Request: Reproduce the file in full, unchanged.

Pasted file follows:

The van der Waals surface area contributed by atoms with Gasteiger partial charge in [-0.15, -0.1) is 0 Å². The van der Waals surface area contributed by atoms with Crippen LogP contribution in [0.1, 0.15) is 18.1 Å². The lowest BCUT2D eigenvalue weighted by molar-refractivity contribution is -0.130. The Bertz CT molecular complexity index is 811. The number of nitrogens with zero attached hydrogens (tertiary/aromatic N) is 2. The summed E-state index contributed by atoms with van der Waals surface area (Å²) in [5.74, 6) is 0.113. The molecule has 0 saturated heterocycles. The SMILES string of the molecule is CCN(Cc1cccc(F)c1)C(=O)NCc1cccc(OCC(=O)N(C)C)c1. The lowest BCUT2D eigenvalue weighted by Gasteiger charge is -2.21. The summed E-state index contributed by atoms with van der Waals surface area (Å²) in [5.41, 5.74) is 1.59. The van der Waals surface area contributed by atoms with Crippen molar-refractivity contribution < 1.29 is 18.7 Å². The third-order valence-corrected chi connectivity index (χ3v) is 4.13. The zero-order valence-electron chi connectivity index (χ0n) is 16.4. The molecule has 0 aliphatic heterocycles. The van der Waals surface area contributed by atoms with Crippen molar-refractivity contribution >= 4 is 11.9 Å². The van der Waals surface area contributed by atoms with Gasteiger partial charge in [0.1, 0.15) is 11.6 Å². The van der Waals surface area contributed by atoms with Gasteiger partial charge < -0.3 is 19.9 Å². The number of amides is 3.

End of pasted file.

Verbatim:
The van der Waals surface area contributed by atoms with Gasteiger partial charge in [-0.15, -0.1) is 0 Å². The van der Waals surface area contributed by atoms with Crippen LogP contribution in [0.1, 0.15) is 18.1 Å². The lowest BCUT2D eigenvalue weighted by molar-refractivity contribution is -0.130. The Bertz CT molecular complexity index is 811. The number of nitrogens with zero attached hydrogens (tertiary/aromatic N) is 2. The summed E-state index contributed by atoms with van der Waals surface area (Å²) in [5.74, 6) is 0.113. The molecule has 0 saturated heterocycles. The SMILES string of the molecule is CCN(Cc1cccc(F)c1)C(=O)NCc1cccc(OCC(=O)N(C)C)c1. The lowest BCUT2D eigenvalue weighted by Gasteiger charge is -2.21. The summed E-state index contributed by atoms with van der Waals surface area (Å²) in [5.41, 5.74) is 1.59. The van der Waals surface area contributed by atoms with Crippen molar-refractivity contribution < 1.29 is 18.7 Å². The third-order valence-corrected chi connectivity index (χ3v) is 4.13. The zero-order valence-electron chi connectivity index (χ0n) is 16.4. The molecule has 0 aliphatic heterocycles. The van der Waals surface area contributed by atoms with Crippen molar-refractivity contribution >= 4 is 11.9 Å². The van der Waals surface area contributed by atoms with Gasteiger partial charge in [0.1, 0.15) is 11.6 Å². The van der Waals surface area contributed by atoms with Gasteiger partial charge < -0.3 is 19.9 Å². The number of amides is 3.